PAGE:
Ok, first the good. I liked most of Mara’s inner snark. I thought she was quick and witty (for the most part) and that’s always fun to read. I did catch myself grinning at some of her zingers. I also liked the relationship between Mara and her brothers. Even though Daniel is a pompous ass and know it all, especially when it came to his “superior intelligence” and influence over his parents, he does seem to love Mara and want what’s best for her. Ditto for Joseph. He’s sort of a non entity throughout the majority of the book (except for a couple of specific scenes) but Mara seems to have genuine love and concern for him. However both of these characters, as with most in this book,  felt flat and one dimensional in my opinion.
I also enjoyed the scenes when Mara isn’t sure what is reality and what is her warped mind playing tricks on her. I’m thinking of the after the club/ party scene back at her house. I thought it was disturbing and a little chilling, and that was a good thing since this book was billed as being super creepy.
The bad. Well, there was of course a whole lot of insta- love going on with this book. But, I can get past that sometimes. Why didn’t it work for me in this case?  One reason was all the bickering and mixed signals. The  “I hate you! (but really I love you)” type sentiments that went on ad nauseum between Mara and Noah. Look honey, you aren’t convincing anyone of that. Especially after the first 20 times you said it. Not him. Not yourself, and most definitely not me. Enough with all the mixed messages already.
I also didn’t like how Noah wouldn’t leave her alone. The following her around, sitting in on her classes, and all the STARING. It didn’t seem sexy to me. It seemed creepy.  I know she didn’t really want him to leave her alone (or did she? Again, mixed messageseven though she told him that over and over,  but shouldn’t he have at least tried to seem less stalkerish and back off a little? Maybe it’s just me, but it rubbed me the wrong way.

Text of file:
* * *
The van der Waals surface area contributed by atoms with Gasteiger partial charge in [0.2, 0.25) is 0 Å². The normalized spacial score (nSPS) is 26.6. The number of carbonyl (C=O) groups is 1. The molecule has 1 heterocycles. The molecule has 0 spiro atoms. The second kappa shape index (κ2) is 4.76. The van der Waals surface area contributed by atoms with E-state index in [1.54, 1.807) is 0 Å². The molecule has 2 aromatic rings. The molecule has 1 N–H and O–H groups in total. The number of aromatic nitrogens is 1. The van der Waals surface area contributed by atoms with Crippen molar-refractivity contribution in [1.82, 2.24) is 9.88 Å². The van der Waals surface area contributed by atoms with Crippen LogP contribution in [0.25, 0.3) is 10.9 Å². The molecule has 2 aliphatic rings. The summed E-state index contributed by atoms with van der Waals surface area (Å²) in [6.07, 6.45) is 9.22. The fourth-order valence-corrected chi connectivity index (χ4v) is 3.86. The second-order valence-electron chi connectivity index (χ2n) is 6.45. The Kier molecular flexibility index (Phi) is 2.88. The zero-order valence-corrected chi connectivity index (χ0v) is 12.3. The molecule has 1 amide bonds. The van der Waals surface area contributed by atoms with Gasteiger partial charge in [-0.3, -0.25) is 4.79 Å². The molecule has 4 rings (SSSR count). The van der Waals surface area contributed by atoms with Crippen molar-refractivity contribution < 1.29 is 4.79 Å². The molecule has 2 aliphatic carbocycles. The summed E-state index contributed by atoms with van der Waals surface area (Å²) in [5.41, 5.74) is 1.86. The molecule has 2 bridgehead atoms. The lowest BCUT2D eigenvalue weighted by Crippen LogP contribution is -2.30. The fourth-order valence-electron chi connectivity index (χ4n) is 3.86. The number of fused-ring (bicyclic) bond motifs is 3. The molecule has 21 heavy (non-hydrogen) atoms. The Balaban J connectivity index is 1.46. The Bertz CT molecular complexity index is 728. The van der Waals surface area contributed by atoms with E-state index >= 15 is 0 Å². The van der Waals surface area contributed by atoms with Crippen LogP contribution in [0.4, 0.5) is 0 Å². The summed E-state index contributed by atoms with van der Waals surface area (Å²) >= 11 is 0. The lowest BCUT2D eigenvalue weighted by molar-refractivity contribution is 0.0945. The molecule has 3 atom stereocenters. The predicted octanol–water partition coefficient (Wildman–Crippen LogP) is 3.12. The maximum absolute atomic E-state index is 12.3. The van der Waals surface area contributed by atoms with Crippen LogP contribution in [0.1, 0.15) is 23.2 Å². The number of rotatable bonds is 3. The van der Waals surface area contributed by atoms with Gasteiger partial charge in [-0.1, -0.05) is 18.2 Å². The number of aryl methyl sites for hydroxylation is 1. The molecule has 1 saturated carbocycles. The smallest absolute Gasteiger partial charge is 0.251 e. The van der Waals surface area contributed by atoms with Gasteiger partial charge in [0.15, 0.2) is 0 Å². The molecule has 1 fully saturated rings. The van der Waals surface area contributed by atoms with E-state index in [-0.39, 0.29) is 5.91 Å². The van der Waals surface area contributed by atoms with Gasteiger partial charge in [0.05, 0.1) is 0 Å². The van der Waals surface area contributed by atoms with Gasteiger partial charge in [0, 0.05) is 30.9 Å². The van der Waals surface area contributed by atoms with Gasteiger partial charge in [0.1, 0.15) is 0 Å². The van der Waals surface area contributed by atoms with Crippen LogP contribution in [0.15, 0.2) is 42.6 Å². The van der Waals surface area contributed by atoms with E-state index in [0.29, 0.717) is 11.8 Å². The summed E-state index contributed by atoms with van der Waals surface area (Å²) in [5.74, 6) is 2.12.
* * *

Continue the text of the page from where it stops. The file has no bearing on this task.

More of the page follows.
And then there were those moments that really elicited far too many eye rolls on my part. The first one that comes to mind: the art class scene. The one where he happens to walk in (again uninvited) and proceeds to show off his abs much to the delight of all the female students. It reminded me of a similar scene in Laini Taylor’s Daughter of Smoke and Bone. Except I prefer that version (and what ended up happening to the smug prick who tried that move on Karou) much better. Here again, it didn’t feel sexy. It didn’t feel hot. It felt cheesy. And I am pretty sure I muttered something not so polite under my breath and quit reading for the night.
And for the love of God, I know that it is YA, but what is with the no kissing thing? I know, I know, there is some sort of explanation as to why she can’t kiss him, but it really felt like nothing but a ploy to try and drag out the sexual (or non-sexual in this case) tension between Mara and Noah. And frankly, I found myself beginning not to care whether they ever kissed or not. More than that, I was starting to feel resentful and just plain shafted. I know a kiss does not romance make, but for all the Noah Shaw love and adoration I witnessed among readers and reviewers, I was hoping for more.
And the ugly. And that, really, was the crux of the problem for me. The potential for this book to knock my socks off was there. Instead it just left me wanting more, but not in a good way. The story, the characters, the romance, all felt like they could have been more. I kept reading, hoping something would make me fall in love with this book, but in the end it just wasn’t meant to be.
1/5 stars

The Tsarina by J. Nelle Patrick Blog Tour Stops Here:)

by J. Nelle Patrick
February 27, 2014
331 pages
Source: A copy was provided courtesy of the publisher for blog tour and review purposes. 
Thank you, Razorbill/Penguin:)


Imperial Russia swirls with rebellion.

The Reds are gaining ground, and the loyal Whites struggle to hold Saint Petersburg. But Natalya isn’t afraid. Wrapped in fur and tucked inside her lavish home, she feels safe. Alexei Romanov, heir to the Russian throne and her first love, has told her a secret: Hidden within the Winter Palace lies a Faberge Egg enchanted by the mystic Rasputin. With it, the Romanovs will never fall from power. The Reds will never take the country. And one day, Alexei will ascend the throne and Natalya will be beside him— the tsarina of Russia.